4 ways the AT&T/DirecTV megadeal could affect enterprise IT

The huge $48.5 billion acquisition will mostly bring changes for pay TV consumers, but businesses could be impacted too.

At first glance, AT&T’s big-ticket buyout of DirecTV doesn’t seem to promise much change for business and enterprise customers. Even though AT&T has a huge number of business customers, the immediate effects of the country’s biggest telecom buying its largest satellite TV provider will mostly fall on pay TV subscribers, not wired or wireless telecom users. And since pay TV is used by relatively few businesses, there doesn’t seem like much potential for disruption.

Perhaps the biggest benefit, such as it is, would be the ability for AT&T’s wireless customers to watch DirecTV video on their phones and tablet. Nice, but hardly a game-changer for business customers.

But a closer look reveals a variety of possible repercussions from the deal.

1. AT&T will have more income. DirecTV’s relatively mature business throws off some $8 billion in cash every year, money that AT&T could choose to spend on upgrading its broadband and wireless networks, or to buy wireless spectrum. The merger could theoretically create efficiencies and lower costs, but it’s unlikely that would lead to lower prices for enterprise customers.

2. AT&T could be distracted. Closing a big deal like this could take AT&T’s eye off the business broadband ball, instead concentrating on figuring out the large and relatively unfamiliar consumer media business it’s paying so much scratch to enter.

3. Regulatory concerns could affect AT&T. To appease anti-trust officials, AT&T is making several promises, including a plan to bring high-speed Internet services to more rural communities and to respect net neutrality by not hampering "the delivery of Internet content on its network for three years," according to the New York Times. While limited and temporary, those promises could have real effects. And that’s only the beginning. Who knows what AT&T might have to do to get the FCC, the FTC, and the Justice Department to go along with this major industry consolidation.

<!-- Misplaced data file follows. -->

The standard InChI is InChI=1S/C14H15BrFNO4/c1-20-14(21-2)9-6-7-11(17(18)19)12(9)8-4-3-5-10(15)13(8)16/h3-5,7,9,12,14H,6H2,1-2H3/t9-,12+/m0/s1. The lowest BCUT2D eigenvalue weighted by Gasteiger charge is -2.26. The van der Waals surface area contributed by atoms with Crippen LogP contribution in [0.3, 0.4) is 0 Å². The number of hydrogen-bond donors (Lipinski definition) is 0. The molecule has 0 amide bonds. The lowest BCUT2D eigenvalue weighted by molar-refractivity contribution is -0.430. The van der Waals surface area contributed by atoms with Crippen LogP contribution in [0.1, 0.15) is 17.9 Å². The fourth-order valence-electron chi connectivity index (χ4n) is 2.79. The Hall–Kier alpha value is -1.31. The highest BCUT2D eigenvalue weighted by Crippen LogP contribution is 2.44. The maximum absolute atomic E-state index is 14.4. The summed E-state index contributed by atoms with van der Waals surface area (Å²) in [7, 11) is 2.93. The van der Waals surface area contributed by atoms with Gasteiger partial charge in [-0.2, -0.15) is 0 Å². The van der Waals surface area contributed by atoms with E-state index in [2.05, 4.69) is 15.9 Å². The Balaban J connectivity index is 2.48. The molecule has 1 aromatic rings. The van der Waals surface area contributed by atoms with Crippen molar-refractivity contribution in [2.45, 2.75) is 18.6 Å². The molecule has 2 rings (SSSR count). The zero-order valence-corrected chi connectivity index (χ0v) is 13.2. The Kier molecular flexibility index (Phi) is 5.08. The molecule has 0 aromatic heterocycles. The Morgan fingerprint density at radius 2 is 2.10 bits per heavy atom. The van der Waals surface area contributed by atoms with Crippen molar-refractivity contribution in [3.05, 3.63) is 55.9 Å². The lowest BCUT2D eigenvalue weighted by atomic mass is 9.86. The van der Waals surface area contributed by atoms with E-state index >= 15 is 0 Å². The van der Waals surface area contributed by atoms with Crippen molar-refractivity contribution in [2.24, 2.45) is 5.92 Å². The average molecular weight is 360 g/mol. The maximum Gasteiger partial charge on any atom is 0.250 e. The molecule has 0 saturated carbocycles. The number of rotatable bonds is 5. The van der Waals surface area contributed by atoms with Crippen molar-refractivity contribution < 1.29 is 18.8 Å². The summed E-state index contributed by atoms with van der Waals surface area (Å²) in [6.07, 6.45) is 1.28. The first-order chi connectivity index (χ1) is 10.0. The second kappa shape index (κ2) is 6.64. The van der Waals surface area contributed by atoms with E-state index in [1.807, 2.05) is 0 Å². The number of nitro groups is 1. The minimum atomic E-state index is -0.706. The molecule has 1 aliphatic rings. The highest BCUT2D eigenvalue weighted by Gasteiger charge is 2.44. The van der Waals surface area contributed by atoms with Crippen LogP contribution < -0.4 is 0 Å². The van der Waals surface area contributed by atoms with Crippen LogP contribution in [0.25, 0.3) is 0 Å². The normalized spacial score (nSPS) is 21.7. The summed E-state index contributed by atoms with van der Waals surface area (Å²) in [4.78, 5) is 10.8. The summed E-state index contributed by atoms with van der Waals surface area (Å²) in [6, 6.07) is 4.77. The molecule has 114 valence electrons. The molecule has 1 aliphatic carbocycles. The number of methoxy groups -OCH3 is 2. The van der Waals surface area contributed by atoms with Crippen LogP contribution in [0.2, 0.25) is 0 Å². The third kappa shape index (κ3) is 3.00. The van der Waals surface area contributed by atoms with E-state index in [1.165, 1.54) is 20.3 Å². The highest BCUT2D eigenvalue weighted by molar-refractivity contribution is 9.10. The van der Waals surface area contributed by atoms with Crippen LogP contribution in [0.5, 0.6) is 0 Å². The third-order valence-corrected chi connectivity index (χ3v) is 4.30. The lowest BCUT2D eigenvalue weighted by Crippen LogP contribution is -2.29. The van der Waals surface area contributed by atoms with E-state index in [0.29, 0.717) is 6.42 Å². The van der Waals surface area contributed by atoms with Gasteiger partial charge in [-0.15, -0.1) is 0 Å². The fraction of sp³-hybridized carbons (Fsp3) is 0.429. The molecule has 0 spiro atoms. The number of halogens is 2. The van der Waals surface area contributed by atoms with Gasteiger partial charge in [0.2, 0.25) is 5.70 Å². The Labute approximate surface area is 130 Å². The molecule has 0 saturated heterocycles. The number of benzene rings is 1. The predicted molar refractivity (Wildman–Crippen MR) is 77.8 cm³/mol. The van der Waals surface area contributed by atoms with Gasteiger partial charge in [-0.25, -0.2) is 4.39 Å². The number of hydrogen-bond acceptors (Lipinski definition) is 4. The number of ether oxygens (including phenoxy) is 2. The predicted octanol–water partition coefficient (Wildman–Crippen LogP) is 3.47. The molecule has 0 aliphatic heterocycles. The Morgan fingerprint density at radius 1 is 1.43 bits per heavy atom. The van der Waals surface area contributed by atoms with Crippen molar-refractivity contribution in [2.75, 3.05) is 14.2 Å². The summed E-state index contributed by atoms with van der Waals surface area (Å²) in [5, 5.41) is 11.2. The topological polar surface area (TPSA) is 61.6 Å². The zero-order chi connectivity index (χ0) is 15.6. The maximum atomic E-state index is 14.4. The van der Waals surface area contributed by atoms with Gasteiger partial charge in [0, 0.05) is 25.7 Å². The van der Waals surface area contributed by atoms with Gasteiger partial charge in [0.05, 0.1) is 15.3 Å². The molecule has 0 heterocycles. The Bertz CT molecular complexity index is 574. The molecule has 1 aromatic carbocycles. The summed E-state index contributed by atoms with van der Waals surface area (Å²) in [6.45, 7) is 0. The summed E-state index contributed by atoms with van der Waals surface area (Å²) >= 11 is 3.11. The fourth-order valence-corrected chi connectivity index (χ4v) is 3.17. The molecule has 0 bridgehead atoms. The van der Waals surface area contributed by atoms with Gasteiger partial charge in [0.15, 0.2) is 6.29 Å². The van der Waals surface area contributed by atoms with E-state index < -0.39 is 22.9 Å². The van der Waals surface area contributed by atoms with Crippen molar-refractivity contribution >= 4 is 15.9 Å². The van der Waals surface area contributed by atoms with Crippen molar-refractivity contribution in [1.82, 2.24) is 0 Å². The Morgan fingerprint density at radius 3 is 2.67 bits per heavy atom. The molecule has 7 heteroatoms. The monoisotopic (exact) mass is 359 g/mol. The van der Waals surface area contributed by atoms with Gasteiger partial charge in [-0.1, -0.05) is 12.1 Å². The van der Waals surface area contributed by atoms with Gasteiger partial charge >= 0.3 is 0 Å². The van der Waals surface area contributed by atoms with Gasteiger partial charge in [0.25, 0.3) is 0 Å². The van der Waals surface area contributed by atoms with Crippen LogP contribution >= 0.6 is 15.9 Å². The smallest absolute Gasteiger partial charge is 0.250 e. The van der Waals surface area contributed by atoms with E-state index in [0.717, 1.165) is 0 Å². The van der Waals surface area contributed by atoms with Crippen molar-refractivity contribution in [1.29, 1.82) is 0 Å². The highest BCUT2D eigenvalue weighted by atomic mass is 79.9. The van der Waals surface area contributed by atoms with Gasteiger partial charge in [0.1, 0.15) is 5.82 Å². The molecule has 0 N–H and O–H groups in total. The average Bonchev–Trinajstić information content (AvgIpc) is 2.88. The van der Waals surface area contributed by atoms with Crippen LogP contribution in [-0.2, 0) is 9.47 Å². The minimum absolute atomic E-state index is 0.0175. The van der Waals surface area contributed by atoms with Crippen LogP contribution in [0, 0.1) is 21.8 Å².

4. It could stress the FCC. The FCC is responsible for approving key aspects of the deal, and also has to cope with the Comcast-Time Warner Cable deal, a big upcoming spectrum auction, and -- oh yeah -- the whole net neutrality kerfuffle. With all that happening at once, something could easily fall through the cracks and either experience significant delays and/or end up with a sub-optimal solution.

It’s still way too early to be sure how this deal will affect enterprise IT, but when you’re talking about a company that provides broadband service to 11.3 million customers and wireless service to 100 million subscribers spending almost $50 billion on a risky acquisition, it would be naive to think the enterprise won't feel any of the effects.

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